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This chapter addresses the description and thermodynamic analysis for the integration of desalination plants into the power cycle described in Chap. 4. The systems chosen for this study combine a Concentrating Solar Power plant using parabolic-trough collector technology for electricity generation with various desalination plants, giving rise to what is known as a parabolic-trough concentrating solar power and desalination (PT-CSP + D) plant. The description of the PT-CSP plant, based on the Andasol-1 (Blanco-Marigorta et al., 2011) commercial plant, is detailed in Chap. 4, showing all the model equations. The desalination technologies selected to combine with the PT-CSP plant were multi-effect distillation (MED) and reverse osmosis (RO), as discussed in Chap. 1. On one hand, the simultaneous production of water and electricity using an RO plant connected to a CSP plant seems the simpler option. On the other hand, the integration of a low-temperature MED (LT-MED) plant is an interesting alternative because it allows replacement of the conventional power-cycle condenser by using exhaust steam as the thermal energy source for the desalination plant. However, to satisfy demand, while providing a certain performance, the LT-MED plant inlet temperature should be around 70 °C (corresponding to 0.031 bar absolute), meaning that the steam does not completely expand through the turbine and therefore the power-cycle efficiency is low compared with a stand-alone electricity-generating plant. This is the reason why another alternative to the MED plant, MED with thermal vapour compression (TVC), is considered. In this case, the steam expands completely in the turbine until it reaches the permitted value for the condenser conditions. However, part of the steam circulating through the turbine is extracted and used as high-pressure steam; this, together with the low-pressure steam coming from one of the MED effects, generates the inlet steam required in the first stage of the desalination plant. Moreover, in this study, a new concept of CSP + MED plants is evaluated (which, until now, has not been studied in published works), a thermally fed LT-MED plant with steam coming from a thermocompressor (LT-MED + TVC). In this case, the low-pressure steam (the entrained vapour) used by the thermocompressor comes from the exhaust steam of a PT-CSP plant instead of one of the MED effects. In each of the systems studied, desalinated water production is evaluated as well as the power and efficiency of the dual thermal solar power and desalinated water cycle.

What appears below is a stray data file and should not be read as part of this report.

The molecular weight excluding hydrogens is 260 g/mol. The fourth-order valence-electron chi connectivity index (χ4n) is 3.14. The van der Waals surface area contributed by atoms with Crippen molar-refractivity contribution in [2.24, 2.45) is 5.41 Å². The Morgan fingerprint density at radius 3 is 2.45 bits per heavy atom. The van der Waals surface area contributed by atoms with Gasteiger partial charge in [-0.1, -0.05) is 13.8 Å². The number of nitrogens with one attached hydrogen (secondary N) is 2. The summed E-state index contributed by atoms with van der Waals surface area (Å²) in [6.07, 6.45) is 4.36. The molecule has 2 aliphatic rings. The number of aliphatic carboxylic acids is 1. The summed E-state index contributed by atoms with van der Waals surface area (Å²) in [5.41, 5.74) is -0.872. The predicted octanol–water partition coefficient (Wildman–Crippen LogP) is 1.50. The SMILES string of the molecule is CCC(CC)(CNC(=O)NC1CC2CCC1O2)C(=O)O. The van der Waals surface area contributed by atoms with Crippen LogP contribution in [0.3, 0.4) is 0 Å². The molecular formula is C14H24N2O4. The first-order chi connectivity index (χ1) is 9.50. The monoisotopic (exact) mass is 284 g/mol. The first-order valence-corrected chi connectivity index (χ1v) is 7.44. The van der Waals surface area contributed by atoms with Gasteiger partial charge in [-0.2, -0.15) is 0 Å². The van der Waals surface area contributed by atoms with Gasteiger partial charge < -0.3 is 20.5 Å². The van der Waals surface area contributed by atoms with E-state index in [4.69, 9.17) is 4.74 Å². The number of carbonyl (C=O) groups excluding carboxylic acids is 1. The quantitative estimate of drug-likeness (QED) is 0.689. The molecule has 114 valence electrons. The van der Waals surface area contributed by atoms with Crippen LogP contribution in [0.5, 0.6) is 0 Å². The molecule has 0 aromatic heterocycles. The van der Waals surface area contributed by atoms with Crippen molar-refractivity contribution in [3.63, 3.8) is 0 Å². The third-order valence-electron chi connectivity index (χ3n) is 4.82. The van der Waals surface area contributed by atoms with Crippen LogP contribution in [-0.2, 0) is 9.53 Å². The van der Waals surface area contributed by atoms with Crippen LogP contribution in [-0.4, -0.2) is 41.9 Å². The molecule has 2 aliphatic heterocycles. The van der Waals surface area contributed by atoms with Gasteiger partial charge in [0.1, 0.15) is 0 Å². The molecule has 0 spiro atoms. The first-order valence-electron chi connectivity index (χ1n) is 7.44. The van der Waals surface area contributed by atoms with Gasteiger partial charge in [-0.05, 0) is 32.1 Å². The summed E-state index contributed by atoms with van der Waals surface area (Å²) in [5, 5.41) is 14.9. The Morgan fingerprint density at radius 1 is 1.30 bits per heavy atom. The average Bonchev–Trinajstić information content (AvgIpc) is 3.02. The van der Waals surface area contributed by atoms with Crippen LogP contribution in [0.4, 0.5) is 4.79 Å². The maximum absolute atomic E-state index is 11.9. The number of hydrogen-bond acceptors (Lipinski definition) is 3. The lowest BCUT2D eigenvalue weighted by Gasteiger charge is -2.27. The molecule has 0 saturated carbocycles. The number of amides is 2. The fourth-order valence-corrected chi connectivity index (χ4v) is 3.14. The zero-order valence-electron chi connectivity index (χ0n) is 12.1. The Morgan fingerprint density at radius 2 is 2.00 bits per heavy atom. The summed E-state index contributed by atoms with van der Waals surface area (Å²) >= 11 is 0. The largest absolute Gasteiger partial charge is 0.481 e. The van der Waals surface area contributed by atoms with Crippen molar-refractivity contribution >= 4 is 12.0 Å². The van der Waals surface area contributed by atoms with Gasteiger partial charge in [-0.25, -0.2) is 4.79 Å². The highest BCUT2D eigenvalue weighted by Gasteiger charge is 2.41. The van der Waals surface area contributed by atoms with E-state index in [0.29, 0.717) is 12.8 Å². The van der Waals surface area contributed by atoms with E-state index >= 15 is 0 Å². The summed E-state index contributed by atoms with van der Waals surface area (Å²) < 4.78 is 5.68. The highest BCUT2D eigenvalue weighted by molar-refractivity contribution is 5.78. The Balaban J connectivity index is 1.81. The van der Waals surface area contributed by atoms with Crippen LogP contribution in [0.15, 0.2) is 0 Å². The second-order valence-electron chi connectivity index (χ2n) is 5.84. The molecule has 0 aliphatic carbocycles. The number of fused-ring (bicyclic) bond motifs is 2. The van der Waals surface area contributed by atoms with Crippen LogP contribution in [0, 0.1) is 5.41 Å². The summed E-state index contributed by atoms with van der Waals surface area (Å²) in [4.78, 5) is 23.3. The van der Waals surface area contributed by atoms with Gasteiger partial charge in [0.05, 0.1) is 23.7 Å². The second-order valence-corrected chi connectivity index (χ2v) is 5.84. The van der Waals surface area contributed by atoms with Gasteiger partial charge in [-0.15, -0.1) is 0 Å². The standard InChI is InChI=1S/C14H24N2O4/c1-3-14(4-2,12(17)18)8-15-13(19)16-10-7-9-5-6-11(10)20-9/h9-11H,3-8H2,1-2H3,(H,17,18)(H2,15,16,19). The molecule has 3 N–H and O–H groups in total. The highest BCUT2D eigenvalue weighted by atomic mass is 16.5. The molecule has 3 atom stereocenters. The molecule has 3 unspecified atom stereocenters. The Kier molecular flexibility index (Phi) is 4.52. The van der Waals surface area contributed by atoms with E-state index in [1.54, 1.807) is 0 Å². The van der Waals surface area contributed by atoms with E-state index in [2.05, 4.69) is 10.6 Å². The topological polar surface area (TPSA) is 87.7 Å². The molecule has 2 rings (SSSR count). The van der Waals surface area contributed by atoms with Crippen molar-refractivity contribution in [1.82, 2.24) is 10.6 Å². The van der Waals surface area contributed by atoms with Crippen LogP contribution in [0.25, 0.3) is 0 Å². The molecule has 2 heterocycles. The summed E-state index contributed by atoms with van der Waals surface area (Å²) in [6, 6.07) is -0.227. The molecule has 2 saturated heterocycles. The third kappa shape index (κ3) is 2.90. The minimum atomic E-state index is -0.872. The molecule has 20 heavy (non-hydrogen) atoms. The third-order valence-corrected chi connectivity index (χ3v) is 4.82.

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Blanco-Marigorta, A. M., Sánchez-Henríquez, M. V., & Peña-Quintana, J. A. (2011). Exergetic comparison of two different cooling technologies for the power cycle of a thermal power plant. Energy, 36, 1966–1972.
El-Dessouky, H., & Ettouney, H. (2002). Fundamentals of salt water desalination (1st ed.). Amsterdam, The Netherlands: Elsevier Science.
Power, B. R. (1994). Steam jet ejectors for process industries. New York: McGraw-Hill.
Richter, C., Dersch, J. (2009, September 15–18). Methods for reducing cooling water consumption in solar thermal power plants. In: Proceedings of the 15th SolarPACES Conference, Berlin, Germany.
- Integration of a Desalination Plant into a Concentrating Solar Power Plant
- Chapter 5
Systemische Notwendigkeit zur Weiterentwicklung von Hybridnetzen